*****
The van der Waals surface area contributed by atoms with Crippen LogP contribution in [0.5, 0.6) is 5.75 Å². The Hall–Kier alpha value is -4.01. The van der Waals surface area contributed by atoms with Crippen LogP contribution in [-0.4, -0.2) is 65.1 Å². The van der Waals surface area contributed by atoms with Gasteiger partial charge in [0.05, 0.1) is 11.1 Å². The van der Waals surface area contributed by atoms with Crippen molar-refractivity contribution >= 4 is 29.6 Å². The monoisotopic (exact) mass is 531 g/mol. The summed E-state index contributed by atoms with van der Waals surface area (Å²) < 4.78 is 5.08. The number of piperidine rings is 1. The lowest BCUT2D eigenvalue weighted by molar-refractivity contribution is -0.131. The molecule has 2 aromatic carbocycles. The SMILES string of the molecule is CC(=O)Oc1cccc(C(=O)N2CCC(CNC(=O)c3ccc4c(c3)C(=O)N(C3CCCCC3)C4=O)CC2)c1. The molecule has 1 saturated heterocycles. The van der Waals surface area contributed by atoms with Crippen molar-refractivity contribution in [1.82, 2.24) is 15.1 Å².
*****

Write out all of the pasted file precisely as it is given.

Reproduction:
The van der Waals surface area contributed by atoms with Crippen LogP contribution in [0.5, 0.6) is 5.75 Å². The Hall–Kier alpha value is -4.01. The van der Waals surface area contributed by atoms with Crippen LogP contribution in [-0.4, -0.2) is 65.1 Å². The van der Waals surface area contributed by atoms with Gasteiger partial charge in [0.05, 0.1) is 11.1 Å². The van der Waals surface area contributed by atoms with Crippen molar-refractivity contribution >= 4 is 29.6 Å². The monoisotopic (exact) mass is 531 g/mol. The summed E-state index contributed by atoms with van der Waals surface area (Å²) < 4.78 is 5.08. The number of piperidine rings is 1. The lowest BCUT2D eigenvalue weighted by molar-refractivity contribution is -0.131. The molecule has 2 aromatic carbocycles. The SMILES string of the molecule is CC(=O)Oc1cccc(C(=O)N2CCC(CNC(=O)c3ccc4c(c3)C(=O)N(C3CCCCC3)C4=O)CC2)c1. The molecule has 1 saturated heterocycles. The van der Waals surface area contributed by atoms with Crippen molar-refractivity contribution in [1.82, 2.24) is 15.1 Å².